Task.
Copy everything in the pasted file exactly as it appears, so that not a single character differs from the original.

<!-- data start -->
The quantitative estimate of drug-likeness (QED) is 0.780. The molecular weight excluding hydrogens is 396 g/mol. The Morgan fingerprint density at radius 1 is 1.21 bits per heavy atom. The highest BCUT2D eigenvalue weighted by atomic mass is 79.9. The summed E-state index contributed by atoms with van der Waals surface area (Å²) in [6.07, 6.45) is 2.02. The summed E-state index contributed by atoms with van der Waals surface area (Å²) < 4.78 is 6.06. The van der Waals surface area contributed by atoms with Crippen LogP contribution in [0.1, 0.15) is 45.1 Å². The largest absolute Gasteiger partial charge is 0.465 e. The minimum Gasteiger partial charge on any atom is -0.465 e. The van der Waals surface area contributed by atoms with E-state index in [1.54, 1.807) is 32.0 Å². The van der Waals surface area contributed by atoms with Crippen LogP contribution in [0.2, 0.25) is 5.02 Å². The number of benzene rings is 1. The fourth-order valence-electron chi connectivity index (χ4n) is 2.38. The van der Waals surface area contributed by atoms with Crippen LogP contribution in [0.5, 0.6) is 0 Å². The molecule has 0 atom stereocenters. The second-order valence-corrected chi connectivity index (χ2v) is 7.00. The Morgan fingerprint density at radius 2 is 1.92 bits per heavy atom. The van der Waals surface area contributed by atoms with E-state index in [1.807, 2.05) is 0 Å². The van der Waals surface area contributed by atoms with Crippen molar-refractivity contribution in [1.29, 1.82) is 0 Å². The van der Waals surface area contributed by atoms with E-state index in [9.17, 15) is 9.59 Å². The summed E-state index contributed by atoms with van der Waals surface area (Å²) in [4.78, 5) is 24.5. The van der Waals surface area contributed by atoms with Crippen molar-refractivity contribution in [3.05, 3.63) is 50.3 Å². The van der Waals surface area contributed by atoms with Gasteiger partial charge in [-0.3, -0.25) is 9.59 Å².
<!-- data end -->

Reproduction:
The quantitative estimate of drug-likeness (QED) is 0.780. The molecular weight excluding hydrogens is 396 g/mol. The Morgan fingerprint density at radius 1 is 1.21 bits per heavy atom. The highest BCUT2D eigenvalue weighted by atomic mass is 79.9. The summed E-state index contributed by atoms with van der Waals surface area (Å²) in [6.07, 6.45) is 2.02. The summed E-state index contributed by atoms with van der Waals surface area (Å²) < 4.78 is 6.06. The van der Waals surface area contributed by atoms with Crippen LogP contribution in [0.1, 0.15) is 45.1 Å². The largest absolute Gasteiger partial charge is 0.465 e. The minimum Gasteiger partial charge on any atom is -0.465 e. The van der Waals surface area contributed by atoms with E-state index in [1.54, 1.807) is 32.0 Å². The van der Waals surface area contributed by atoms with Crippen LogP contribution in [0.2, 0.25) is 5.02 Å². The number of benzene rings is 1. The fourth-order valence-electron chi connectivity index (χ4n) is 2.38. The van der Waals surface area contributed by atoms with Crippen LogP contribution in [0.5, 0.6) is 0 Å². The molecule has 0 atom stereocenters. The second-order valence-corrected chi connectivity index (χ2v) is 7.00. The Morgan fingerprint density at radius 2 is 1.92 bits per heavy atom. The van der Waals surface area contributed by atoms with E-state index in [1.807, 2.05) is 0 Å². The van der Waals surface area contributed by atoms with Crippen molar-refractivity contribution in [1.29, 1.82) is 0 Å². The van der Waals surface area contributed by atoms with E-state index in [9.17, 15) is 9.59 Å². The summed E-state index contributed by atoms with van der Waals surface area (Å²) in [4.78, 5) is 24.5. The van der Waals surface area contributed by atoms with Crippen molar-refractivity contribution in [3.05, 3.63) is 50.3 Å². The van der Waals surface area contributed by atoms with Gasteiger partial charge in [-0.3, -0.25) is 9.59 Å².